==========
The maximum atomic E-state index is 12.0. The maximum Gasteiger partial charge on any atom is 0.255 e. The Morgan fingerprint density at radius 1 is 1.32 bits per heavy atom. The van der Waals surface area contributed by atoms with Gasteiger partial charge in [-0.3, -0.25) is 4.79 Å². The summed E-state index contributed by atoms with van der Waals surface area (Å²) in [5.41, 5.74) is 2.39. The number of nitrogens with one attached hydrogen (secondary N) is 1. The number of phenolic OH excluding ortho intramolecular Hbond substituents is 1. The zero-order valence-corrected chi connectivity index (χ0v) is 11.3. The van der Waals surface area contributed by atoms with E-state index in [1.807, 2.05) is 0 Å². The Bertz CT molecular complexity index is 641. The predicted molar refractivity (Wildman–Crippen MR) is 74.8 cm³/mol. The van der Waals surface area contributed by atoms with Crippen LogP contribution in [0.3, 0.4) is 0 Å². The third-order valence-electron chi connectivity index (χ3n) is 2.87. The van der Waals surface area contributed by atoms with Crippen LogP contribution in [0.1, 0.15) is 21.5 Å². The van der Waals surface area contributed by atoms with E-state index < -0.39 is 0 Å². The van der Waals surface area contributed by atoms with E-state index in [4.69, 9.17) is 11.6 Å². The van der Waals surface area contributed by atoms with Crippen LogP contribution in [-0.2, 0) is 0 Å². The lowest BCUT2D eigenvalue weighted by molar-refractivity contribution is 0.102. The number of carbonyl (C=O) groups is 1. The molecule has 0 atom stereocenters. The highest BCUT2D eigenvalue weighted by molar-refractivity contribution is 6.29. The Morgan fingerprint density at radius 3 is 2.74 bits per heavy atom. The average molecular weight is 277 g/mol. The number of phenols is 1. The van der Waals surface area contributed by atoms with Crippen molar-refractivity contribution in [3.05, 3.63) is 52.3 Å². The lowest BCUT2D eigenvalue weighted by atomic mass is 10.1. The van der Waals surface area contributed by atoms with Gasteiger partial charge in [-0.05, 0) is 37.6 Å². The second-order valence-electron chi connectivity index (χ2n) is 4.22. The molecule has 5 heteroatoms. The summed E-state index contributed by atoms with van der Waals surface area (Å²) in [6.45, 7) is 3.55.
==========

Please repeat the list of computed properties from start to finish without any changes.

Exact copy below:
The maximum atomic E-state index is 12.0. The maximum Gasteiger partial charge on any atom is 0.255 e. The Morgan fingerprint density at radius 1 is 1.32 bits per heavy atom. The van der Waals surface area contributed by atoms with Gasteiger partial charge in [-0.3, -0.25) is 4.79 Å². The summed E-state index contributed by atoms with van der Waals surface area (Å²) in [5.41, 5.74) is 2.39. The number of nitrogens with one attached hydrogen (secondary N) is 1. The number of phenolic OH excluding ortho intramolecular Hbond substituents is 1. The zero-order valence-corrected chi connectivity index (χ0v) is 11.3. The van der Waals surface area contributed by atoms with E-state index in [1.807, 2.05) is 0 Å². The Bertz CT molecular complexity index is 641. The predicted molar refractivity (Wildman–Crippen MR) is 74.8 cm³/mol. The van der Waals surface area contributed by atoms with Crippen LogP contribution in [0.3, 0.4) is 0 Å². The third-order valence-electron chi connectivity index (χ3n) is 2.87. The van der Waals surface area contributed by atoms with Crippen LogP contribution in [0.1, 0.15) is 21.5 Å². The van der Waals surface area contributed by atoms with E-state index < -0.39 is 0 Å². The van der Waals surface area contributed by atoms with E-state index in [4.69, 9.17) is 11.6 Å². The van der Waals surface area contributed by atoms with Crippen LogP contribution in [-0.2, 0) is 0 Å². The lowest BCUT2D eigenvalue weighted by molar-refractivity contribution is 0.102. The number of carbonyl (C=O) groups is 1. The molecule has 0 atom stereocenters. The highest BCUT2D eigenvalue weighted by molar-refractivity contribution is 6.29. The Morgan fingerprint density at radius 3 is 2.74 bits per heavy atom. The average molecular weight is 277 g/mol. The number of phenols is 1. The van der Waals surface area contributed by atoms with Crippen molar-refractivity contribution in [3.05, 3.63) is 52.3 Å². The lowest BCUT2D eigenvalue weighted by atomic mass is 10.1. The van der Waals surface area contributed by atoms with Gasteiger partial charge in [-0.05, 0) is 37.6 Å². The second-order valence-electron chi connectivity index (χ2n) is 4.22. The molecule has 5 heteroatoms. The summed E-state index contributed by atoms with van der Waals surface area (Å²) in [6.45, 7) is 3.55.